However, such a plan has been resisted by the people of the region on the grounds of social and environmental security. According to a study ‘Damming Northeast India’ by environmentalists Neeraj Vagholikar and Partha J. Das, North East India is a part of 34 bio-diversity hotspots in the world and construction of a large number of mega dams in this region is going to result in irreversible damage to this biodiversity. Neeraj Vagholikar states that ‘this [mega-dam construction] will greatly affect agriculture and wildlife in the floodplains and wetlands of Assam, including the Kaziranga National Park, a World Heritage Site’.
Adverse impacts of mega-dams are well known. Hence there is genuine concern about the conservation of eco-systems, about water volumes dictated by annual monsoons, and about the seismic nature of the region. People are concerned that the dam construction may impede natural flow of rivers & block fish migration, destroy forests, habitats, lands, and cultural heritage. For example, according to a report published in The Telegraph newspaper on January 20, 2012, seventy-eight lakh trees will be chopped as part of the forest clearance process for the 1,500 MW Tipaimukh hydroelectric project in Manipur state, an exercise Prime Minister Manmohan Singh says will be taken up for “national interest”. In Assam, Subansiri dam construction has witnessed wide protests by civil society groups and has put the government in an uneasy position over completion of its construction.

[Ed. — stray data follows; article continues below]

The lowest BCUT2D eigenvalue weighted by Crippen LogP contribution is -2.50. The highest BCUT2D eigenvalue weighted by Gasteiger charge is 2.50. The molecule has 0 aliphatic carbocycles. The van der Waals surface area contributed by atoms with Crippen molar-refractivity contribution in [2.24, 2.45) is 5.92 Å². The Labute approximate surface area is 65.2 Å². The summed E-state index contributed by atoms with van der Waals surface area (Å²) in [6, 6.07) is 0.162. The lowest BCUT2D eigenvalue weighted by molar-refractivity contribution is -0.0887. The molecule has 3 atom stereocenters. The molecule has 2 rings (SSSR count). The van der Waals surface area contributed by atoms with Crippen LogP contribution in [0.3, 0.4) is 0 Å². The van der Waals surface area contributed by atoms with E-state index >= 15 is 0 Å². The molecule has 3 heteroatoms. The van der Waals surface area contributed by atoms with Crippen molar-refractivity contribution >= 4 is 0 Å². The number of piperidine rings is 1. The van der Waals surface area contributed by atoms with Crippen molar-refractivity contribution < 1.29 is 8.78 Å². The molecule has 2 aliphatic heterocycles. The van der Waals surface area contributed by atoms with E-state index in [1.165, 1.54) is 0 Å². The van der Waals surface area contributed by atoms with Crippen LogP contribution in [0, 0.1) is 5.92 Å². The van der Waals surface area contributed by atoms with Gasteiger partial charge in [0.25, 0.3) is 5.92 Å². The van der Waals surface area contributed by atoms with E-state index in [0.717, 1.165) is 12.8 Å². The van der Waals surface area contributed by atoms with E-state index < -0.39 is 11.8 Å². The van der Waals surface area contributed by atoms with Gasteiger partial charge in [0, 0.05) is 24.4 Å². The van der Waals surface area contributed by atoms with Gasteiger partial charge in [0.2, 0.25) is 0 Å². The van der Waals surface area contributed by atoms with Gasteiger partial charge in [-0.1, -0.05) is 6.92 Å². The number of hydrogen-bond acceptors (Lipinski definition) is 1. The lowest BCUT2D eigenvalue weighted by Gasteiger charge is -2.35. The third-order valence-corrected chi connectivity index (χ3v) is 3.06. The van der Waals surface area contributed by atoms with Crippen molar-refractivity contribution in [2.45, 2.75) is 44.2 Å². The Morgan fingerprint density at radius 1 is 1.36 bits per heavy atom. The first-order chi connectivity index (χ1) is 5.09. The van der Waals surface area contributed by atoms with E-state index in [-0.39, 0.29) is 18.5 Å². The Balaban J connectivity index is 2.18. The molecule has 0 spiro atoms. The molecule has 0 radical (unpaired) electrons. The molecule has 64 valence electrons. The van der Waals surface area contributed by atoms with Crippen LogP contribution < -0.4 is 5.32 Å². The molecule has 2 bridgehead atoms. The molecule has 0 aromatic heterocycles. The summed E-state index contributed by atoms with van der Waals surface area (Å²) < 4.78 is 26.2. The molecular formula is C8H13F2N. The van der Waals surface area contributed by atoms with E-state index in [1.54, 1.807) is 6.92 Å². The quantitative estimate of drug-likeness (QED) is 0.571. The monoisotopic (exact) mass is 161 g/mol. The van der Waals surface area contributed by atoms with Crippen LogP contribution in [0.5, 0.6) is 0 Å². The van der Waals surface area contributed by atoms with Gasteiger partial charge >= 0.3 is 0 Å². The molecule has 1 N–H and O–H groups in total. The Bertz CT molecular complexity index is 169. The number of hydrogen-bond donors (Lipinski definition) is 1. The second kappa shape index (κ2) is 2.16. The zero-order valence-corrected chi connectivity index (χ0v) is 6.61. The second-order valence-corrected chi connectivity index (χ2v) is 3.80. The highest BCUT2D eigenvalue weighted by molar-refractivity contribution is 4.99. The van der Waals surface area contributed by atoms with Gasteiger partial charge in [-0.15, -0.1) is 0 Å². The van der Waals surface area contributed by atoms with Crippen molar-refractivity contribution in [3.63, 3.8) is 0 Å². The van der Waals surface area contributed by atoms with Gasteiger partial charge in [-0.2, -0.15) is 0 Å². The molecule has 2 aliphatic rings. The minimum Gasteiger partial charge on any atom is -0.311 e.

Assam and other parts of north east India have been witnessing wide protests against the proposed dam constructions and extraction of natural minerals by multinational corporations. Though the HEP projects are promising better access to power and energy not only for the region but also for the whole of India, what troubles the inhabitants of North East India are the social and environmental impacts of ‘mega-dams’, the increased militarisation that is seen to accompany controversial projects, and the perception that the region’s abundant resources are not being used for local development but for the ‘greater good’ of ‘mainland’ India.
The modes of popular resistance against dam constructions are mostly economic blockades, road blockades, mass protest marches, voluntary mass arrests, and hunger strikes. Popular resistance to resource extraction in North East India is further undermined by corrupt local and state governments and the misapplication of planning and environmental protection laws which exclude local communities from planning decisions and marginalize environmental concerns. Branding of human rights activities and anti-dam activists as ‘Maoist’ and silencing them is a common state practice.
Central India, affected by Maoist movement, was never declared as ‘disturbed’, and armed forces empowered by a special law like AFSPA has not been used to counter the movements. However, in the case of north east India, government prefers to depend on armed forces; it appears as an extension of the notion of ‘enemy”.
With respect to the extraction designs on the North East India’s natural resources, there is growing concern that ‘counter-insurgency’ is being used as a pretext to secure areas required for controversial projects that include HEP and mining. And, there is concern that India’s repressive security laws are being used to clamp down on protests, particularly those by settled indigenous communities facing displacement.
The current declaration of Assam as ‘Maoist’ affected will make it easier for the government to paint the growing anti-dam movement in Assam and northeast India as part of the ‘Maoist’ insurrection taking hold in other parts of the country, and to falsely accuse protestors of links to armed insurgent groups. Hard days are ahead for anti-dam activists and for the future of the anti-dam movement, not to mention average people and the ecology.